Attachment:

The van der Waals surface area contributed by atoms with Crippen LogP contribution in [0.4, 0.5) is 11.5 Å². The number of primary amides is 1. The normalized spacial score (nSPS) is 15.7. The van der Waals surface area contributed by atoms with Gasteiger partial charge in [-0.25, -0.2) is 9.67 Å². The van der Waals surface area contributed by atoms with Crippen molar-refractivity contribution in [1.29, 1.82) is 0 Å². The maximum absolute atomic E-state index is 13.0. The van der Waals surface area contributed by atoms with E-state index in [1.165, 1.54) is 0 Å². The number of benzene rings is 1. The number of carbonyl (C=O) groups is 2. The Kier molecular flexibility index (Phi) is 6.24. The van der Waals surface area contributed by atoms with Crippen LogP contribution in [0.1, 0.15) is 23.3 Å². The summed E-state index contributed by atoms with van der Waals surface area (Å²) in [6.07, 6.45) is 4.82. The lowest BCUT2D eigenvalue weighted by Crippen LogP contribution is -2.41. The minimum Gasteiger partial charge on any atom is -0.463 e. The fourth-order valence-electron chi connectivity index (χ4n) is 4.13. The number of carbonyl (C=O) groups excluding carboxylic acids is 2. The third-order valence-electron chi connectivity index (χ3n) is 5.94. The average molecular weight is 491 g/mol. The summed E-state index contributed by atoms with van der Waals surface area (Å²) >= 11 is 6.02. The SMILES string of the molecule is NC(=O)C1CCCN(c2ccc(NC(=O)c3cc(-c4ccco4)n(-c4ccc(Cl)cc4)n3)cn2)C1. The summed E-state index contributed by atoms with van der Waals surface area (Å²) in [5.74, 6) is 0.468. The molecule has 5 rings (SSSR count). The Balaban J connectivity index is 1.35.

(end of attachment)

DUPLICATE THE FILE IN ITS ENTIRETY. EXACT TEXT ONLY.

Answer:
The van der Waals surface area contributed by atoms with Crippen LogP contribution in [0.4, 0.5) is 11.5 Å². The number of primary amides is 1. The normalized spacial score (nSPS) is 15.7. The van der Waals surface area contributed by atoms with Gasteiger partial charge in [-0.25, -0.2) is 9.67 Å². The van der Waals surface area contributed by atoms with Crippen molar-refractivity contribution in [1.29, 1.82) is 0 Å². The maximum absolute atomic E-state index is 13.0. The van der Waals surface area contributed by atoms with E-state index in [1.165, 1.54) is 0 Å². The number of benzene rings is 1. The number of carbonyl (C=O) groups is 2. The Kier molecular flexibility index (Phi) is 6.24. The van der Waals surface area contributed by atoms with Crippen LogP contribution in [0.1, 0.15) is 23.3 Å². The summed E-state index contributed by atoms with van der Waals surface area (Å²) in [6.07, 6.45) is 4.82. The lowest BCUT2D eigenvalue weighted by Crippen LogP contribution is -2.41. The minimum Gasteiger partial charge on any atom is -0.463 e. The fourth-order valence-electron chi connectivity index (χ4n) is 4.13. The number of carbonyl (C=O) groups excluding carboxylic acids is 2. The third-order valence-electron chi connectivity index (χ3n) is 5.94. The average molecular weight is 491 g/mol. The summed E-state index contributed by atoms with van der Waals surface area (Å²) >= 11 is 6.02. The SMILES string of the molecule is NC(=O)C1CCCN(c2ccc(NC(=O)c3cc(-c4ccco4)n(-c4ccc(Cl)cc4)n3)cn2)C1. The summed E-state index contributed by atoms with van der Waals surface area (Å²) in [5.74, 6) is 0.468. The molecule has 5 rings (SSSR count). The Balaban J connectivity index is 1.35.